What exactly is an olive?
It Turns Out Olives Are Actually Fruits and Not Vegetables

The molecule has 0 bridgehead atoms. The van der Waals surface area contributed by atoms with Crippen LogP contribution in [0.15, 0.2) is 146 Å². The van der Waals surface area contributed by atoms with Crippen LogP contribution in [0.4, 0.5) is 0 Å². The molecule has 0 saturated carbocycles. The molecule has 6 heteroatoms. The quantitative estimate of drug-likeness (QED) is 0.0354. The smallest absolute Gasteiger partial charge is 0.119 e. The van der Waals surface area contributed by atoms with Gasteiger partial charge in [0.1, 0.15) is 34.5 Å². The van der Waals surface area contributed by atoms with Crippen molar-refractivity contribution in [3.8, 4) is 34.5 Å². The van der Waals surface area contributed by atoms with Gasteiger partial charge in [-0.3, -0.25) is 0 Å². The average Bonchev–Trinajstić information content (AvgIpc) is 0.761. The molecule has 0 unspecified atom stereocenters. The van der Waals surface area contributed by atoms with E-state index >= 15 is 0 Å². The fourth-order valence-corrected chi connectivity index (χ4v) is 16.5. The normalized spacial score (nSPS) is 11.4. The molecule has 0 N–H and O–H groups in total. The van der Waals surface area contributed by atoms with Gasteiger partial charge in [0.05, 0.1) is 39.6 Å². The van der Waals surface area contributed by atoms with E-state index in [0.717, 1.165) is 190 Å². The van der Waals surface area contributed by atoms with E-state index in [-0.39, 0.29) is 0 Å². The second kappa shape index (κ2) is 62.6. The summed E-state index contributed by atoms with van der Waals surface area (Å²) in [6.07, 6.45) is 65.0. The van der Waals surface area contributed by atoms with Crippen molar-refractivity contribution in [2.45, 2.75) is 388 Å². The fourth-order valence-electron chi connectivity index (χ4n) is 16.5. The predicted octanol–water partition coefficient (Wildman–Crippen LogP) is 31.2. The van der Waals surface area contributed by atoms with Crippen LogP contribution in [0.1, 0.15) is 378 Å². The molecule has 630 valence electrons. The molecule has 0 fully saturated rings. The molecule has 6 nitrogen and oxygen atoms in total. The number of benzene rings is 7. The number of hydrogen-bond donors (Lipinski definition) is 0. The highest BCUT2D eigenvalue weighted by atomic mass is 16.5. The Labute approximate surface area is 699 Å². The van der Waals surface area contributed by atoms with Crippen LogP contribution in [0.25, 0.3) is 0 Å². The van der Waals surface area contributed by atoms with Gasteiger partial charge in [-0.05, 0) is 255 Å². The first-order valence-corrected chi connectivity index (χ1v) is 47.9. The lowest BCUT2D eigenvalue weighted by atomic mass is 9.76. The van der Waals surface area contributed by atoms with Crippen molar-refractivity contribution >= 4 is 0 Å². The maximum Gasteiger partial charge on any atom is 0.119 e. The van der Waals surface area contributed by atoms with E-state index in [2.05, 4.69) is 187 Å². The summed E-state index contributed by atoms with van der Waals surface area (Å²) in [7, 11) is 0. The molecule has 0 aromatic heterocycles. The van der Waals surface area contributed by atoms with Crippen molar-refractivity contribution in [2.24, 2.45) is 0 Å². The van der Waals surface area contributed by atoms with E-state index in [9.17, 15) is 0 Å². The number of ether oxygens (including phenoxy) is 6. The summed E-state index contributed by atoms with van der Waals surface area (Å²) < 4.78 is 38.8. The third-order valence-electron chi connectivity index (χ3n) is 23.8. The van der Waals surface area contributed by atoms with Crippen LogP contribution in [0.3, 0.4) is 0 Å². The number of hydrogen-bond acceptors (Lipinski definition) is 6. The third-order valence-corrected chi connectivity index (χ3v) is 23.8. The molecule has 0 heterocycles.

This piece of trivia is bound to wow all your co-workers at happy hour. Whether you primarily eat them with martinis or sprinkle them on your pizza, olives make just about everything taste better. But while you might consider that tapenade a savory treat, the flavorful Mediterranean delicacies have another hidden side: They're technically fruits. Just (carefully) pop any unpitted olive into your mouth for proof. The stones inside act as the seeds for the Olea europaea tree. In any botanist's book that means they're technically classified as fruits — specifically a kind called drupes, a.k.a. stone fruits. This category also includes sweeter produce like mango, dates, apricots, cherries, nectarines, peaches, and plums, but botany doesn't rely on taste to make distinctions. It all comes down to the reproductive body of the plant, or in this case, tree. According to Encyclopedia Britannica, a fruit is "the fleshy or dry ripened ovary of a flowering plant, enclosing the seed or seed." Plant an olive pit in the ground and what'll you get? A slow-growing but surprisingly hardy tree. For the record, any other edible part of the plant — like the roots (carrots) or leaves (lettuce) — count as true vegetables, but other seed-filled "veggies" like cucumbers,tomatoes, pumpkins, avocados, and even pimento peppers also belong to the fruit family. If you olove these fun facts, get this: Both green and black olives grow on the same tree. The depth of color reflects the maturity of the fruit at the time of harvest, with green and yellow occurring at the beginning of the ripening cycle and purple and black happening at the end. You wouldn't want to eat an olive fresh from the grove though. Without curing and fermenting, a bitter phenolic compound called oleuropein makes the tiny fruits unpalatable. No matter what you call them, it's a good idea to keep snacking on Kalamata’s and drizzling that olive oil. "Olives are chock-full of monounsaturated fatty acids, a type of fat linked with lowering LDL ("bad" cholesterol) while maintaining HDL ("good" cholesterol")," says Jaclyn London, MS, RD, CDN, Nutrition Director at the Good Housekeeping Institute. "Plus, long-term evidence suggests that people who consume extra-virgin olive oil daily are at a lower risk of heart attack, high blood pressure, and cardiovascular mortality than those who don't." Cheers (with martinis!) to that. Article by CAROLINE PICARD Associate Editor, Good Housekeeping staff in 2015.